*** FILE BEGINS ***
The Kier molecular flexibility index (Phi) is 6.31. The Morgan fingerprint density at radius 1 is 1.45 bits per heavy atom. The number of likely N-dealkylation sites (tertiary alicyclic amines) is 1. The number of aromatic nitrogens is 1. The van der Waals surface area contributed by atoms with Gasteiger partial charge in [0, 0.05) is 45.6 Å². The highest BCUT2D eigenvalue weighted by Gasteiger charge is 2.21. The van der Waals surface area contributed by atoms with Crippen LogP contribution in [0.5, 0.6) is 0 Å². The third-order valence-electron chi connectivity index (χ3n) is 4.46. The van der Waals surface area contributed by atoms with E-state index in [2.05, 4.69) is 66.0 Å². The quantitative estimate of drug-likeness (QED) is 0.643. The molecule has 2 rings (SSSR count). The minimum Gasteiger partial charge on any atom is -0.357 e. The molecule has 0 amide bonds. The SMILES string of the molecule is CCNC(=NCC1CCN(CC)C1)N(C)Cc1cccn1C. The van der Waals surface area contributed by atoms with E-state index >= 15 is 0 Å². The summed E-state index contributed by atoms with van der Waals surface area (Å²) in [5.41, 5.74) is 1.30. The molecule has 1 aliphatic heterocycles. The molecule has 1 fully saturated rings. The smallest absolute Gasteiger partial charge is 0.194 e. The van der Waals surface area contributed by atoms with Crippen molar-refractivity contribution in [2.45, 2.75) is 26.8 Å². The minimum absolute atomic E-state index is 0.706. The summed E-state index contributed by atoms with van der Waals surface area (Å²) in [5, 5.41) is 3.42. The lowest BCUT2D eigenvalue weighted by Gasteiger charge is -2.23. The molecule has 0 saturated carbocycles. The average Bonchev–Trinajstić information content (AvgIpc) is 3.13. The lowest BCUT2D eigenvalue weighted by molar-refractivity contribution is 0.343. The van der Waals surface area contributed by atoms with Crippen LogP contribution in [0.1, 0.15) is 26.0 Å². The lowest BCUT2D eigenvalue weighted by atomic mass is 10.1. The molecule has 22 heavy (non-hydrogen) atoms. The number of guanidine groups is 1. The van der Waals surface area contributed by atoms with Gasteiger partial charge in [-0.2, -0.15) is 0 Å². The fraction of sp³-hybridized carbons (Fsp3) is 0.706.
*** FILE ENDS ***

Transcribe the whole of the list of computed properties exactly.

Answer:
The Kier molecular flexibility index (Phi) is 6.31. The Morgan fingerprint density at radius 1 is 1.45 bits per heavy atom. The number of likely N-dealkylation sites (tertiary alicyclic amines) is 1. The number of aromatic nitrogens is 1. The van der Waals surface area contributed by atoms with Gasteiger partial charge in [0, 0.05) is 45.6 Å². The highest BCUT2D eigenvalue weighted by Gasteiger charge is 2.21. The van der Waals surface area contributed by atoms with Crippen LogP contribution in [0.5, 0.6) is 0 Å². The third-order valence-electron chi connectivity index (χ3n) is 4.46. The van der Waals surface area contributed by atoms with E-state index in [2.05, 4.69) is 66.0 Å². The quantitative estimate of drug-likeness (QED) is 0.643. The molecule has 2 rings (SSSR count). The minimum Gasteiger partial charge on any atom is -0.357 e. The molecule has 0 amide bonds. The SMILES string of the molecule is CCNC(=NCC1CCN(CC)C1)N(C)Cc1cccn1C. The van der Waals surface area contributed by atoms with E-state index >= 15 is 0 Å². The summed E-state index contributed by atoms with van der Waals surface area (Å²) in [5.41, 5.74) is 1.30. The molecule has 1 aliphatic heterocycles. The molecule has 1 fully saturated rings. The smallest absolute Gasteiger partial charge is 0.194 e. The van der Waals surface area contributed by atoms with Crippen molar-refractivity contribution in [2.45, 2.75) is 26.8 Å². The minimum absolute atomic E-state index is 0.706. The summed E-state index contributed by atoms with van der Waals surface area (Å²) in [5, 5.41) is 3.42. The lowest BCUT2D eigenvalue weighted by Gasteiger charge is -2.23. The molecule has 0 saturated carbocycles. The average Bonchev–Trinajstić information content (AvgIpc) is 3.13. The lowest BCUT2D eigenvalue weighted by molar-refractivity contribution is 0.343. The van der Waals surface area contributed by atoms with Crippen LogP contribution in [0.1, 0.15) is 26.0 Å². The lowest BCUT2D eigenvalue weighted by atomic mass is 10.1. The molecule has 22 heavy (non-hydrogen) atoms. The number of guanidine groups is 1. The van der Waals surface area contributed by atoms with Gasteiger partial charge in [-0.2, -0.15) is 0 Å². The fraction of sp³-hybridized carbons (Fsp3) is 0.706.